Publication: Research - peer-review › Journal article – Annual report year: 2001
Regulation to minimize impacts from aquaculture is of key concern in coastal zone management for the sustainability of the industry and the receiving environment. Market and consumer forces are presently driving much of this regulation and its implementation, Mathematical modelling can provide the tools for planning and monitoring as well as regulation, and a number of countries have well-developed policies and procedures in place which utilize modelling tools. The main impacts currently modelled are nutrient enhancement, organic waste deposition and the dispersion and deposition of medicines and chemicals. The release of these wastes is influenced by species- and site- specific characteristics, as well as culture and husbandry techniques. The modelling process requires consideration of definitions and limitations; standards for model development including clear objectives and justification; good technical descriptions use of good and appropriate data; calibration; validation; sensitivity analysis; quality assurance; auditability and consideration of the operational needs of the user, the grower and/or the regulator. Models should have simplicity and clarity; be fit for purpose, be open to scrutiny; be accessible, user-friendly and be used with caution. Current models are considered to be limited in scope but do cover the main hydrodynamic and particulate processes. The regulation and monitoring of finfish aquaculture involving the direct use of models is apparently restricted to relatively few countries where they are involved in setting holding capacity, the licensing of medicines and for assessing site applications. Different approaches have been developed in different countries as required. In contrast, many countries do make considerable indirect use of modelling techniques within the regulation process. With respect to shellfish, models are in current use to predict and optimize exploitation capacity but there is scope for studying nutrient flux, habitat degradation and deposition below suspended systems. Future developments for finfish need to better address the main question of holding capacity or exploitation capacity in relation to nutrients and medicines release, including whole water body/regional impacts. The relationship and predictability of toxic algal blooms remains some way off. Modelling the complexities of degradation, resuspension and the effect of the scavenging process on the transport of in-feed medicines is required. Keys to future developments across Europe include accessibility, setting of Environmental Quality Standards or targets, training and support for users, resources and structured research.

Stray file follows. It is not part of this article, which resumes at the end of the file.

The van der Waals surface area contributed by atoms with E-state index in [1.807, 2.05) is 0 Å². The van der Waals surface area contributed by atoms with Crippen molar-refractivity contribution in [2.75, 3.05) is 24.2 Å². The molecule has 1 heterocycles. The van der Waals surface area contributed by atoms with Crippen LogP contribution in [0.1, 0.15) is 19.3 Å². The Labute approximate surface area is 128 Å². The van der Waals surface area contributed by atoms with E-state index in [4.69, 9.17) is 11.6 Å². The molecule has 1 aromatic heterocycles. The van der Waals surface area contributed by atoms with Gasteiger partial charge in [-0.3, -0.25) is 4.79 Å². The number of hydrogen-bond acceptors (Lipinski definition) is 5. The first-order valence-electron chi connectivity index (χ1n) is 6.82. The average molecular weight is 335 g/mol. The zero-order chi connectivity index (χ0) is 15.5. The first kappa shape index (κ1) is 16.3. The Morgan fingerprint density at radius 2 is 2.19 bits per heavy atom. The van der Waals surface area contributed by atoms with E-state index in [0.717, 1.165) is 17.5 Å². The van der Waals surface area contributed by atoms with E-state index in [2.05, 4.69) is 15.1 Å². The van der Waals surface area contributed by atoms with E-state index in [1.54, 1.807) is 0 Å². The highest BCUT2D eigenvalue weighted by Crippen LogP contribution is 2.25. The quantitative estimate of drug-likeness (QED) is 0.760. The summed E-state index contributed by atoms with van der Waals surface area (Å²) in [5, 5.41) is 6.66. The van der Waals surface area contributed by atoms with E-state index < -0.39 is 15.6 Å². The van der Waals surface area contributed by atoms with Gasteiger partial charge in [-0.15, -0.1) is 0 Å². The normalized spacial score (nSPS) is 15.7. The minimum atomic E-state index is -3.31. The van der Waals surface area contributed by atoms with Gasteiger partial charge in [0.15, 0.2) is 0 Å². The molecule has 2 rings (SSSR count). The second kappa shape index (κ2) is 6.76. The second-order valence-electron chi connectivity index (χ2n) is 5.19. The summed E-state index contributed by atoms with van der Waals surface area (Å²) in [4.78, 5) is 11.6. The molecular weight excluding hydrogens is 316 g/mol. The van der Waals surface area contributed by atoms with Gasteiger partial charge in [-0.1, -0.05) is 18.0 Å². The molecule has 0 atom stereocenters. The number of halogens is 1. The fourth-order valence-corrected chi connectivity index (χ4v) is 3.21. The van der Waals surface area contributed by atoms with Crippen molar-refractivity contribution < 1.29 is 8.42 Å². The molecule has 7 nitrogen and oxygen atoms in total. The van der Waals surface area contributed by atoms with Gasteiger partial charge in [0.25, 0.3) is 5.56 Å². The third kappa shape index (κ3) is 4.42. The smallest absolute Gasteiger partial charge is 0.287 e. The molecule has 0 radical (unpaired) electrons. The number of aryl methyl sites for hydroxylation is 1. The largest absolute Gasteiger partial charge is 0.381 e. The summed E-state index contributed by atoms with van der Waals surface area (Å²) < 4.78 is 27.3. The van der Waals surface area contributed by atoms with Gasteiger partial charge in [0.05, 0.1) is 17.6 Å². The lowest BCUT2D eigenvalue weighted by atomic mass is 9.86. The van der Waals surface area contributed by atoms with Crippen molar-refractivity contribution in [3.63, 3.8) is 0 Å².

|Journal||Journal of Applied Ichthyology|